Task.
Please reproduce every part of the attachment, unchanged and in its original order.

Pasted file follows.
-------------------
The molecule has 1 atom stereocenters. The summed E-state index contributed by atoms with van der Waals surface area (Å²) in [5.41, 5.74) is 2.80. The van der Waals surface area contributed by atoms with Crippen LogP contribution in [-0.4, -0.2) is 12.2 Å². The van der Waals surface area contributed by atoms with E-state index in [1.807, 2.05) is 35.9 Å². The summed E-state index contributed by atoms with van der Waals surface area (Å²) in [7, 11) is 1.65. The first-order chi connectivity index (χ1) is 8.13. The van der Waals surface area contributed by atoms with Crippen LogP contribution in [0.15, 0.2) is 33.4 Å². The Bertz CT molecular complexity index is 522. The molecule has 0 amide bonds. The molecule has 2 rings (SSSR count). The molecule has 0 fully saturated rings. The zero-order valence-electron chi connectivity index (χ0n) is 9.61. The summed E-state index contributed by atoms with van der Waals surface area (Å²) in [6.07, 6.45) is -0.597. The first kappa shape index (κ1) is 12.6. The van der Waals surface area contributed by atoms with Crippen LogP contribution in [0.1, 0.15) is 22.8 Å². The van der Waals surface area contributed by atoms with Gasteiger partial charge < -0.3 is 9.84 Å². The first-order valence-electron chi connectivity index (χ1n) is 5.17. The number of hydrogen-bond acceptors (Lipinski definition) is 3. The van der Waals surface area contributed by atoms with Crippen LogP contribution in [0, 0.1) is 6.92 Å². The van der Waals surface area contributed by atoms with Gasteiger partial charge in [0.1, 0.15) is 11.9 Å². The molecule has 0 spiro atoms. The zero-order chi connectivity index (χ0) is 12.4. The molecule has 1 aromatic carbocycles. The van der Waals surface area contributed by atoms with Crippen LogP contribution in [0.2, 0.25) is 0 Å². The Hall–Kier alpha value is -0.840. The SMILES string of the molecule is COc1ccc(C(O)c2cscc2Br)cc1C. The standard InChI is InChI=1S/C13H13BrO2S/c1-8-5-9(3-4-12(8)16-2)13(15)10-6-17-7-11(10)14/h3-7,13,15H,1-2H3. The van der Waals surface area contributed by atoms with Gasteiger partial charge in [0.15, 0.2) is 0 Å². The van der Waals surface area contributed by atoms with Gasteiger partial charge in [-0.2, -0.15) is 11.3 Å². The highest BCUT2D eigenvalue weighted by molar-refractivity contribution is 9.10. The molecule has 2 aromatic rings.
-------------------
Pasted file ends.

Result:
The molecule has 1 atom stereocenters. The summed E-state index contributed by atoms with van der Waals surface area (Å²) in [5.41, 5.74) is 2.80. The van der Waals surface area contributed by atoms with Crippen LogP contribution in [-0.4, -0.2) is 12.2 Å². The van der Waals surface area contributed by atoms with E-state index in [1.807, 2.05) is 35.9 Å². The summed E-state index contributed by atoms with van der Waals surface area (Å²) in [7, 11) is 1.65. The first-order chi connectivity index (χ1) is 8.13. The van der Waals surface area contributed by atoms with Crippen LogP contribution in [0.15, 0.2) is 33.4 Å². The Bertz CT molecular complexity index is 522. The molecule has 0 amide bonds. The molecule has 2 rings (SSSR count). The molecule has 0 fully saturated rings. The zero-order valence-electron chi connectivity index (χ0n) is 9.61. The summed E-state index contributed by atoms with van der Waals surface area (Å²) in [6.07, 6.45) is -0.597. The first kappa shape index (κ1) is 12.6. The van der Waals surface area contributed by atoms with Crippen LogP contribution in [0.1, 0.15) is 22.8 Å². The van der Waals surface area contributed by atoms with Gasteiger partial charge < -0.3 is 9.84 Å². The first-order valence-electron chi connectivity index (χ1n) is 5.17. The number of hydrogen-bond acceptors (Lipinski definition) is 3. The van der Waals surface area contributed by atoms with Crippen LogP contribution in [0, 0.1) is 6.92 Å². The van der Waals surface area contributed by atoms with Gasteiger partial charge in [0.1, 0.15) is 11.9 Å². The molecule has 0 spiro atoms. The zero-order chi connectivity index (χ0) is 12.4. The molecule has 1 aromatic carbocycles. The van der Waals surface area contributed by atoms with Crippen LogP contribution in [0.2, 0.25) is 0 Å². The Hall–Kier alpha value is -0.840. The SMILES string of the molecule is COc1ccc(C(O)c2cscc2Br)cc1C. The standard InChI is InChI=1S/C13H13BrO2S/c1-8-5-9(3-4-12(8)16-2)13(15)10-6-17-7-11(10)14/h3-7,13,15H,1-2H3. The van der Waals surface area contributed by atoms with Gasteiger partial charge in [0.15, 0.2) is 0 Å². The van der Waals surface area contributed by atoms with Gasteiger partial charge in [-0.2, -0.15) is 11.3 Å². The highest BCUT2D eigenvalue weighted by molar-refractivity contribution is 9.10. The molecule has 2 aromatic rings.